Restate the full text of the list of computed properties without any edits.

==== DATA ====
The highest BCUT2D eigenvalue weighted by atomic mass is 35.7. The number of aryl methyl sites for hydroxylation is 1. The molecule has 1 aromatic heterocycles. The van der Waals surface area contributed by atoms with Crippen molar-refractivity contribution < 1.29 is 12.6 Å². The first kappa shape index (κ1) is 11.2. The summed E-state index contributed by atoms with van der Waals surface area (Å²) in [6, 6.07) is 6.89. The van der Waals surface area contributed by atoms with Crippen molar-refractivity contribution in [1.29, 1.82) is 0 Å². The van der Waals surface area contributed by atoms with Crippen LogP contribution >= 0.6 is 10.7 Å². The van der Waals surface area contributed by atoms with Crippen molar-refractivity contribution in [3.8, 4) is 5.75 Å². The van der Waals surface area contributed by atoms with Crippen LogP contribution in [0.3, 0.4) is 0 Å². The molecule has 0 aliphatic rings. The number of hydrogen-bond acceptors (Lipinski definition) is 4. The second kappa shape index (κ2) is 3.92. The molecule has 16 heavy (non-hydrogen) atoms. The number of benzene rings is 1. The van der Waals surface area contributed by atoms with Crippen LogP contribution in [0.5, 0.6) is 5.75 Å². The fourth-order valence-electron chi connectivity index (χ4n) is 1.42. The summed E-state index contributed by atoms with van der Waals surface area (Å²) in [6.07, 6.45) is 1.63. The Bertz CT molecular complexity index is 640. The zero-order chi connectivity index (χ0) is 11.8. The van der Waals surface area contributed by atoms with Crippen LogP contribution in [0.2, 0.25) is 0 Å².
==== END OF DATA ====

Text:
The highest BCUT2D eigenvalue weighted by atomic mass is 35.7. The number of aryl methyl sites for hydroxylation is 1. The molecule has 1 aromatic heterocycles. The van der Waals surface area contributed by atoms with Crippen molar-refractivity contribution < 1.29 is 12.6 Å². The first kappa shape index (κ1) is 11.2. The summed E-state index contributed by atoms with van der Waals surface area (Å²) in [6, 6.07) is 6.89. The van der Waals surface area contributed by atoms with Crippen molar-refractivity contribution in [1.29, 1.82) is 0 Å². The van der Waals surface area contributed by atoms with Crippen LogP contribution >= 0.6 is 10.7 Å². The van der Waals surface area contributed by atoms with Crippen molar-refractivity contribution in [3.8, 4) is 5.75 Å². The van der Waals surface area contributed by atoms with Crippen LogP contribution in [0.3, 0.4) is 0 Å². The molecule has 0 aliphatic rings. The number of hydrogen-bond acceptors (Lipinski definition) is 4. The second kappa shape index (κ2) is 3.92. The molecule has 16 heavy (non-hydrogen) atoms. The number of benzene rings is 1. The van der Waals surface area contributed by atoms with Crippen LogP contribution in [0.5, 0.6) is 5.75 Å². The fourth-order valence-electron chi connectivity index (χ4n) is 1.42. The summed E-state index contributed by atoms with van der Waals surface area (Å²) in [6.07, 6.45) is 1.63. The Bertz CT molecular complexity index is 640. The zero-order chi connectivity index (χ0) is 11.8. The van der Waals surface area contributed by atoms with Crippen LogP contribution in [0.2, 0.25) is 0 Å².